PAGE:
Li YF, Mayhan WG, Patel KP. NMDA-mediated Increase in Renal Sympathetic Nerve Discharge Within the PVN: Role of Nitric Oxide. Am J Physiol Heart Circ Physiol. 2001;281(6):H2328-36. PubMed PMID: 11709399.
* Article titles in AMA citation format should be in sentence-case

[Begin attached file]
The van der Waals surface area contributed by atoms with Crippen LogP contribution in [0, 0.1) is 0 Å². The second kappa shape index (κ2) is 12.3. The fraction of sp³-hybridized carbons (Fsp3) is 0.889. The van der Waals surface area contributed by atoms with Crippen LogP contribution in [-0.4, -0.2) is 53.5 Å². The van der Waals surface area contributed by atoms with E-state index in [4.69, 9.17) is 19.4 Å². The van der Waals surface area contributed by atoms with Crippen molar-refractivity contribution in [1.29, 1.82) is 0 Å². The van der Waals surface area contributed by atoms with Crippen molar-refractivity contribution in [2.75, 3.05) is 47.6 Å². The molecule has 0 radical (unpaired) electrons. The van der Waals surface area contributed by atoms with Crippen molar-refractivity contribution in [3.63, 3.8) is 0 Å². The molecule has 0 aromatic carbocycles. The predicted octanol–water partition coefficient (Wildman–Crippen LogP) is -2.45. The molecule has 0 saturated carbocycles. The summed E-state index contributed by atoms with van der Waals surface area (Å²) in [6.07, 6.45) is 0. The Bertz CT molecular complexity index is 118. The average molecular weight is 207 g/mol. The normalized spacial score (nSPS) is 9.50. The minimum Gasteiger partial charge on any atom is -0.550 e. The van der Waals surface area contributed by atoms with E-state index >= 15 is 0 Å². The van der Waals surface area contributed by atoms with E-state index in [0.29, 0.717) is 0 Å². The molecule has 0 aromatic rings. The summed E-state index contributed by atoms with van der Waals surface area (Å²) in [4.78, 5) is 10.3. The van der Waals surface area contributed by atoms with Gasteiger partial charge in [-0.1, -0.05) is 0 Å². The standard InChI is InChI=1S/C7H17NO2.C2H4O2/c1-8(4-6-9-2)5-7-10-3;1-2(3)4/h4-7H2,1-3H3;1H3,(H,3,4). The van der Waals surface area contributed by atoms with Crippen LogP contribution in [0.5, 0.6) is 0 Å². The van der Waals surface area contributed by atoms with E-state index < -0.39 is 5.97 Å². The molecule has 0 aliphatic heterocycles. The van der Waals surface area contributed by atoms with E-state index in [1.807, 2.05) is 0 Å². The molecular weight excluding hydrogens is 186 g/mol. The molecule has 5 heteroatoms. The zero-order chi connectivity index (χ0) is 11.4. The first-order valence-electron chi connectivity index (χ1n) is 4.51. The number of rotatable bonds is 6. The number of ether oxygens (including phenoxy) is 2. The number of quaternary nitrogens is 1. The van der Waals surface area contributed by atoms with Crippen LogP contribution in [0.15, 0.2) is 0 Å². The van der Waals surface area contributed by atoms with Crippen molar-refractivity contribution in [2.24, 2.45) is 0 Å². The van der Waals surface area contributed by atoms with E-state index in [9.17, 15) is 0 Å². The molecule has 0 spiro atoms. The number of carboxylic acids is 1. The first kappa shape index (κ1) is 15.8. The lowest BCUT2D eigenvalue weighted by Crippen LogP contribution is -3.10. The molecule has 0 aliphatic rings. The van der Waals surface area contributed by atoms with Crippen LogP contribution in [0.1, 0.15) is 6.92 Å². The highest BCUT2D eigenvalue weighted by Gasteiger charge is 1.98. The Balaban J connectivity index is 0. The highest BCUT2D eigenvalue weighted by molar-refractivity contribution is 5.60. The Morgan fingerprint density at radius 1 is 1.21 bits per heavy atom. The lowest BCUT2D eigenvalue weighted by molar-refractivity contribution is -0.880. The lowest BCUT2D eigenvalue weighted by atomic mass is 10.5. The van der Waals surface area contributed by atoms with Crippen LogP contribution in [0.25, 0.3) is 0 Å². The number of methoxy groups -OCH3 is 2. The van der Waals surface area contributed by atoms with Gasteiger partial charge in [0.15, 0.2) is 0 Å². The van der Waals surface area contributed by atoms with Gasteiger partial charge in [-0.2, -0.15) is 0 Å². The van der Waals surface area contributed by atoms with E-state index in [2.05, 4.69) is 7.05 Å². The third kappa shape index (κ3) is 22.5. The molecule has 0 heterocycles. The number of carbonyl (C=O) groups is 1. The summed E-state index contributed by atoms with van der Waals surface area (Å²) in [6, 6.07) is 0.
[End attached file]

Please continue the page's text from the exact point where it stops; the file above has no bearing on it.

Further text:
TY - JOUR T1 - NMDA-mediated increase in renal sympathetic nerve discharge within the PVN: role of nitric oxide. AU - Li,Y F, AU - Mayhan,W G, AU - Patel,K P, PY - 2001/11/16/pubmed PY - 2002/1/10/medline PY - 2001/11/16/entrez SP - H2328 EP - 36 JF - American journal of physiology. Heart and circulatory physiology JO - Am J Physiol Heart Circ Physiol VL - 281 IS - 6 N2 - The paraventricular nucleus (PVN) of the hypothalamus is an important site of integration in the central nervous system for sympathetic outflow. Both glutamate and nitric oxide (NO) play an important role in the regulation of sympathetic nerve activity. The purpose of the present study was to examine the interaction of NO and glutamate within the PVN in the regulation of renal sympathetic nerve activity in rats. Renal sympathetic nerve discharge (RSND), arterial blood pressure (BP), and heart rate (HR) were measured in response to administration of N-methyl-D-aspartic acid (NMDA) and N(G)-monomethyl-L-arginine (L-NMMA) into the PVN. We found that microinjection of NMDA (25, 50, and 100 pmol) into the PVN increased RSND, BP, and HR in a dose-dependent manner, reaching 53 +/- 9%, 19 +/- 3 mmHg, and 32 +/- 12 beats/min, respectively, at the highest dose. These responses were significantly enhanced by prior microinjection of L-NMMA. On the other hand, inhibition of NO within the PVN by microinjection of L-NMMA also induced increases in RSND, BP, and HR in a dose-dependent manner, reaching 48 +/- 6.5%, 11 +/- 4 mmHg, and 55 +/- 16 beats/min, respectively, at the highest dose. This sympathoexcitatory response was eliminated by prior microinjection of DL-2-amino-5-phosphonovaleric acid, an antagonist of the NMDA receptor. Furthermore, with the use of the push-pull technique, perfusion of glutamate (0.5 micromol) or NMDA (0.1 nmol) into the PVN induced an increase in NO release. In conclusion, our data indicate that NMDA receptors within the PVN mediate an excitatory effect on renal sympathetic nerve activity, arterial BP, and HR. NO in the PVN, which is released by activation of the NMDA receptor, also inhibits NMDA-mediated increases in sympathetic nerve activity. This negative feedback of NO on the glutamate system within the PVN may play an important role in maintaining the overall balance and tone of sympathetic outflow in normal and pathophysiological conditions known to have increased sympathetic tone. SN - 0363-6135 UR - https://www.unboundmedicine.com/medline/citation/11709399/NMDA_mediated_increase_in_renal_sympathetic_nerve_discharge_within_the_PVN:_role_of_nitric_oxide_ L2 - https://journals.physiology.org/doi/10.1152/ajpheart.2001.281.6.H2328?url_ver=Z39.88-2003&rfr_id=ori:rid:crossref.org&rfr_dat=cr_pub=pubmed DB - PRIME DP - Unbound Medicine ER -